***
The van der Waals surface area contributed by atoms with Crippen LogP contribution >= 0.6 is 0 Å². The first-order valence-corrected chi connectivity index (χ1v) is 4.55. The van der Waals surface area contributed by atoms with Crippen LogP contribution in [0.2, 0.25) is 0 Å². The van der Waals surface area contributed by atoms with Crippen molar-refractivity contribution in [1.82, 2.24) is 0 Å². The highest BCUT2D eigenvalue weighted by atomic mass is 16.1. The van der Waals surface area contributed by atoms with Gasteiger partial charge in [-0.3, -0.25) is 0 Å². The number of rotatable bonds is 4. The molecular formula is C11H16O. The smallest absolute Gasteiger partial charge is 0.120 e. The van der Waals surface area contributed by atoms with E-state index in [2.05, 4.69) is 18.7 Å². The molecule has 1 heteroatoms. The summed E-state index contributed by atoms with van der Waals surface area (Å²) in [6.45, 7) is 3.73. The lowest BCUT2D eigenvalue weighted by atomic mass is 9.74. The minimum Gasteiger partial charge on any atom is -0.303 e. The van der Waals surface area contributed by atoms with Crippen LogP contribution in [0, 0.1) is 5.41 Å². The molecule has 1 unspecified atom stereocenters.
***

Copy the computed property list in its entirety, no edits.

The van der Waals surface area contributed by atoms with Crippen LogP contribution >= 0.6 is 0 Å². The first-order valence-corrected chi connectivity index (χ1v) is 4.55. The van der Waals surface area contributed by atoms with Crippen LogP contribution in [0.2, 0.25) is 0 Å². The van der Waals surface area contributed by atoms with Crippen molar-refractivity contribution in [1.82, 2.24) is 0 Å². The highest BCUT2D eigenvalue weighted by atomic mass is 16.1. The van der Waals surface area contributed by atoms with Gasteiger partial charge in [-0.3, -0.25) is 0 Å². The number of rotatable bonds is 4. The molecular formula is C11H16O. The smallest absolute Gasteiger partial charge is 0.120 e. The van der Waals surface area contributed by atoms with E-state index in [2.05, 4.69) is 18.7 Å². The molecule has 1 heteroatoms. The summed E-state index contributed by atoms with van der Waals surface area (Å²) in [6.45, 7) is 3.73. The lowest BCUT2D eigenvalue weighted by atomic mass is 9.74. The minimum Gasteiger partial charge on any atom is -0.303 e. The van der Waals surface area contributed by atoms with Crippen LogP contribution in [0, 0.1) is 5.41 Å². The molecule has 1 unspecified atom stereocenters.